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Did Microsoft just give up on Windows Phone?

Did Microsoft just give up on Windows Phone?


Microsoft’s future of mobile is less about phones

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Windows Phone is in trouble. Despite spending around $7.2 billion to acquire Nokia’s phone business, Microsoft isn’t making any money out of Windows Phones and has decided to write off most of its Nokia deal to the tune of $7.6 billion today. Microsoft CEO Satya Nadella has been cleaning out former Nokia executives recently, and just made a decision to cut another 7,800 jobs primarily in the company’s phone business. Nadella doesn’t want to be in the business of mass-producing multiple phones anymore — he wants Microsoft to focus on what it can do well with mobile now and in the future. Windows Phones still matter to Microsoft, just not in the traditional sense. Nadella has new plans for Lumia, and they involve flagships, low-cost devices, and business phones, but beyond that, the future of Windows Phone is very vague.

Although Microsoft doesn’t want to admit it, the company has lost out on mobile. That much is clear from weak Windows Phone sales, a lack of carrier interest, and no real support from global phone brands like HTC, Samsung, Sony, and LG. Mixed together with a lack of interest from developers to create apps for Microsoft’s platform, the situation makes it difficult to convince consumers to buy Windows Phones, let alone device makers to create them.

Windows Phone hasn't been growing enough

Nadella has talked about the need to drive costs down for the company’s phone business, and Microsoft has been focused on low-end Lumia devices for quite some time. While Lumia sales have been increasing thanks to cheaper devices, overall market share has actually decreased because Android and iOS are still growing quicker.

In other words, Microsoft is stuck — so what can it do?

Photo by Tom Warren / The Verge

Nadella’s restructuring will likely reduce the phone business’ confusing numbering schemes and huge selection of handsets, but Nadella doesn’t really clarify what it all means, simply saying it will be a "more effective phone portfolio" with "better products."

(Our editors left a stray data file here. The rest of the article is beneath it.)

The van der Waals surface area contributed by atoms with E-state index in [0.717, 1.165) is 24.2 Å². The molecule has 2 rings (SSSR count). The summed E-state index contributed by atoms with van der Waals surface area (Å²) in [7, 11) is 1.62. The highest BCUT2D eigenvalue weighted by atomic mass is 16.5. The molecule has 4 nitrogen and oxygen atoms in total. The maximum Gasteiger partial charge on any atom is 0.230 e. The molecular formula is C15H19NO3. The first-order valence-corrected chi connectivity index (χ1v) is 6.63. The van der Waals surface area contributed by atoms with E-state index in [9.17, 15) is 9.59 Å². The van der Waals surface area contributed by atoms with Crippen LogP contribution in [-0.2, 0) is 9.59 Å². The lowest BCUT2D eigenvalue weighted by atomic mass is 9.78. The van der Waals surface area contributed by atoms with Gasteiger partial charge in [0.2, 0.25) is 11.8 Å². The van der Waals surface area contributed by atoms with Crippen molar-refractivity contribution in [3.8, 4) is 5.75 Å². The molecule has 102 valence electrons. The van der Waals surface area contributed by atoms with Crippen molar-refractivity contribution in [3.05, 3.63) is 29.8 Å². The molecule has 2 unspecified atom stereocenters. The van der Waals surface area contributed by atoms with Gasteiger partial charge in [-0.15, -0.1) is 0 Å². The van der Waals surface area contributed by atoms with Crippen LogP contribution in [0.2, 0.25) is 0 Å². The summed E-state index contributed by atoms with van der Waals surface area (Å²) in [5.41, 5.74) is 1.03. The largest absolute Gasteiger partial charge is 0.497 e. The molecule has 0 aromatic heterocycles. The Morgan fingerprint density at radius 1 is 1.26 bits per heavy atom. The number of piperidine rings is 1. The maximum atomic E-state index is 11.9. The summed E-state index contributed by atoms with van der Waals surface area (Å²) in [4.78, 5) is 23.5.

Microsoft's new phone approach feels similar to Apple's

Microsoft’s new approach feels like it might be similar to Apple’s small selection of iPhones, but Microsoft doesn't share Apple's deep mobile ecosystem to attract consumers in the same way. Microsoft’s plan has been to grow market share through more handset sales while attracting app developers to create a mobile ecosystem, but that plan has obviously failed.

Microsoft’s previous message had been that universal apps and Windows 10 can spur interest in Windows Phones, but a similar promise for Windows 8 and its touch-friendly tiled interface didn’t work out. Now, the message is much more mixed. With the addition of Android and iOS app support for Windows 10 Mobile, Microsoft has signaled to developers that it’s okay to ignore developing directly for Windows on mobile devices and just port existing apps across. Combine that with some changes Microsoft is making to the interface and features of Windows 10 Mobile, Cortana for iOS / Android, and a continued mobile push on rival platforms, and it’s easy to conclude that Windows Phone has very few unique capabilities anymore.

Will any phone maker step in to save Windows Phone?

Even if it can begin to solve the app gap issue, it’s still unclear whether third-party manufacturers are willing to come back to Windows Phone. With Microsoft’s Lumia phones accounting for more than 90 percent of Windows Phone marketshare, it’s unlikely that any other phone maker like Samsung, LG, or HTC will step in to create Windows Phones at scale to fill the gap and truly make it a viable third ecosystem.